(I have been wondering whether or not to include spoilers from later parts of the series in these posts, and have met with something of a compromise: spoilers will appear in whited out form. Highlight them at your own risk!)
SYNOPSIS: Severian finds a dog that has been left to die near the Bear Tower. Calling him Triskele, he smuggles the dog into the guild and looks after it. One day Triskele disappears, and Severian goes searching for him. He winds up in the Atrium of Time, where he meets a girl called Valeria. Triskele has evidently found someone else to look after him, and drops out of Severian’s life.
ANALYSIS: This chapter is something of a counterpoint to the previous one. While in “The Autarch’s Face”, we see medical techniques being put in the service of torture, here Severian uses his training to help heal a wounded dog. Technology, medicine, crafts etc. are, I think, not just morally neutral, but actually positive goods. But they can be put to perverse use.
All our guild cloaks are voluminous, and this one was more so than most since the brother I had replaced was large of frame. Furthermore, the hue fulgin, which is darker then black, admirably erases all folds, bunchings and gatherings so far as the eye is concerned, showing only a featureless dark.
I quote this mainly because I find the idea of the fulgin cloak really cool. I’ve noticed animators from time to time creating a similar effect in their shows by animating the movement of the fabric while keeping the patterns of the clothing static.
I had been a man (if I was truly a man) such a short time; I could not endure to think that I had become a man so different from the boy I had been. I could remember each moment of my past, every vagrant thought and sight, every dream. How could I destroy that past? I held up my hands and tried to look at them – I knew the veins stood out on their backs now. It is when those veins stand out that one is a man.
In a dream I walked through the fourth level again, and found a huge friend there with dripping jaws. It spoke to me.
I often do wonder about the degree of continuity and discontinuity in my own life. Things tend to feel like they always have been the way they are now. I often feel as though I have always been Catholic, for instance. It is only upon allowing me to drift in my memories that how different the past has been at various points in my life. All this is, I suppose, somewhat tangential, but it came to mind.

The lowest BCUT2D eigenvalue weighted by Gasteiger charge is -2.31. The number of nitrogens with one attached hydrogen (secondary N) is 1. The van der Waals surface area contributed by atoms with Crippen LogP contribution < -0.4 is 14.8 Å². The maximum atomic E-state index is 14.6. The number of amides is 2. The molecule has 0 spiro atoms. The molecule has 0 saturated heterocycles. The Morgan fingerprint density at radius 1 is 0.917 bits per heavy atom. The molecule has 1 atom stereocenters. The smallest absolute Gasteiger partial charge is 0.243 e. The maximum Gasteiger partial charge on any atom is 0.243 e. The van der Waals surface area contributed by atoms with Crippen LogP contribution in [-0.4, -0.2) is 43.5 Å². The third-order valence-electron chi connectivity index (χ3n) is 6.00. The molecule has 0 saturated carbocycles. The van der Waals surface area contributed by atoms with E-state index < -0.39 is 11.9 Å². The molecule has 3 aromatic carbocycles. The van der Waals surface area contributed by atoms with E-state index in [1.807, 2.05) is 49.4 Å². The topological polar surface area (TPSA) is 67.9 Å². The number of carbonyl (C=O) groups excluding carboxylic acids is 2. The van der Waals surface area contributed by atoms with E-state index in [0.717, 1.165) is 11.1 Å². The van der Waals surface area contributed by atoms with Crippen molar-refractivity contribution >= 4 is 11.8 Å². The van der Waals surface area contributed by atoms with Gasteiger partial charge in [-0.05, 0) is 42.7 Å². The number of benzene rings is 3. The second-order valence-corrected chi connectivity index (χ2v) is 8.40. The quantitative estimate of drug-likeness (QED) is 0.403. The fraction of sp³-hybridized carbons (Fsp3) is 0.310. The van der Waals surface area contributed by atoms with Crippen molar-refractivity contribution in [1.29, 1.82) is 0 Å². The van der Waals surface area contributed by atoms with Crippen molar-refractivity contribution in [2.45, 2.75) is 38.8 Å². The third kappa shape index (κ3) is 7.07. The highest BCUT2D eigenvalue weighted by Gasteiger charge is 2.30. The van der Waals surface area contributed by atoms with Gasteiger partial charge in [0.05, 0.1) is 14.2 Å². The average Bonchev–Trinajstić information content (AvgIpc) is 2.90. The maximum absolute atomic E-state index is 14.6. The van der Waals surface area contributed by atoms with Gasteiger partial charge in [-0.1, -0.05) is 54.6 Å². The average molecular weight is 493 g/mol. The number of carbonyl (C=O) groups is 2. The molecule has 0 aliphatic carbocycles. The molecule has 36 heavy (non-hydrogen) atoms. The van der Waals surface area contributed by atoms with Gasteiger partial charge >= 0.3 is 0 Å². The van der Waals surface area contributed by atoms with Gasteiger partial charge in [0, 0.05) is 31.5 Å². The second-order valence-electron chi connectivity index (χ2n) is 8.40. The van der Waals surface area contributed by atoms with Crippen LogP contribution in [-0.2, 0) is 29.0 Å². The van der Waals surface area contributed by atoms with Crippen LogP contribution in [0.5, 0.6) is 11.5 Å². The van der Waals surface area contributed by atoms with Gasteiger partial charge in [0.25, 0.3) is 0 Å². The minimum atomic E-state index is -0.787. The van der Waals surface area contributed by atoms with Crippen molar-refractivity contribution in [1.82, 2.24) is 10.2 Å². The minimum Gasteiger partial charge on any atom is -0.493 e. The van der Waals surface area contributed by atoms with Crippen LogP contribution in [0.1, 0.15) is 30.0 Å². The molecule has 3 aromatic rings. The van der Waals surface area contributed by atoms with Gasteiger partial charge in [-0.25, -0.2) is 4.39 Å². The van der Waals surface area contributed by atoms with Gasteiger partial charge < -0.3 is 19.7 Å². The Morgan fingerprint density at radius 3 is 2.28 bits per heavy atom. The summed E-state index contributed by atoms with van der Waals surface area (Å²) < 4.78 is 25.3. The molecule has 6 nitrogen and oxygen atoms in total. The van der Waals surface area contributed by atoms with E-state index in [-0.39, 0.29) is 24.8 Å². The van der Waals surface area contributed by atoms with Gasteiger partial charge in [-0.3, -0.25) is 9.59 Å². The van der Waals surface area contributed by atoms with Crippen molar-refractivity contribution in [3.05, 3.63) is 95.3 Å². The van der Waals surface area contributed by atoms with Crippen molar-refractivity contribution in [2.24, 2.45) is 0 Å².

This is the first time I noticed what the dream in the second paragraph is about: it’s the Alzabo, a particularly horrifying creature that won’t make an appearance until The Sword of the Lictor. Here is a weird thought: what if Severian actually did run across the Alzabo here, and remembers it only as a dream? Perhaps they were keeping one in the Bear Tower? Or perhaps the guild was just keeping one here for their own nefarious purposes?
This doesn’t seem too plausible, as the Alzabo seems well-nigh impossible to tame, and tends to leave a high body count in its wake – something which doesn’t seem to be suggested in the narrative here. It is more likely that this is just an easter egg thrown in for alert readers.
I found myself crawling onto the ice-covered pedestal of one of those old, faceted dials whose multitudinous faces give each a different time. No doubt because the frost of these latter ages entering the tunnel below had heaved its foundation, it had slipped sidewise until it stood at such an angle that it might have been one of its own gnomons, drawing the silent passage of the short winter day across the unmarked snow.
The space about it had been a garden in summer, but not such a one as our necropolis, with half-wild trees and rolling, meadowed lawns. Roses had blossomed here in kraters set upon a tessellated pavement. Statutes of beasts stood with their backs to the four walls of the court, eyes turned to watch the canted dial: hulking barylambdas; arctothers, the monarchs of bears; glyptodons; smilodons with fangs like glaives. All were dusted now with snow. I looked for Triskele’s tracks, but he had not come here.
She [Valeria] looked younger than I, but there was an antique quality about her metal-trimmed dress and the shadow of her dark hair that made her seem older than Master Palaemon, a dweller in forgotten yesterdays.
The most obvious purpose of the Atrium of Time is that it once told the time for nearby residents. The slantedness of the sundial perhaps indicates how the passage of time has lost its meaning for a civilization so soaked in history.
Considering that Valeria winds up becoming Severian’s wife it is peculiar how absent she is through much of the narrative. Her own dialogue, and her description, suggests that she is one of a series of clones of some woman from the past.ab
They have mottoes. ‘Lux dei vitae viam monstrat.’ that’s ‘The beam of the New Sun lights the way of life.’ ‘Felicibus brevis, miseris hora longa.’ ‘Men wait long for happiness.’ ‘Aspice ut aspiciar.’
According to Wolfe’s own afterword to this book (which will be discussed more thoroughly in due time) the use of Latin is not meant to be taken literally – it is merely meant to suggest an ancient dead language. Valeria’s translations are also very loose. Here are my own amateurish attempts:
Lux dei vitae viam monstrat: The light of God shows the way of life.
Felicibus brevis, miseris hora longa: happy hours are short, miserable ones long.
Aspice ut aspiciar: Look to look better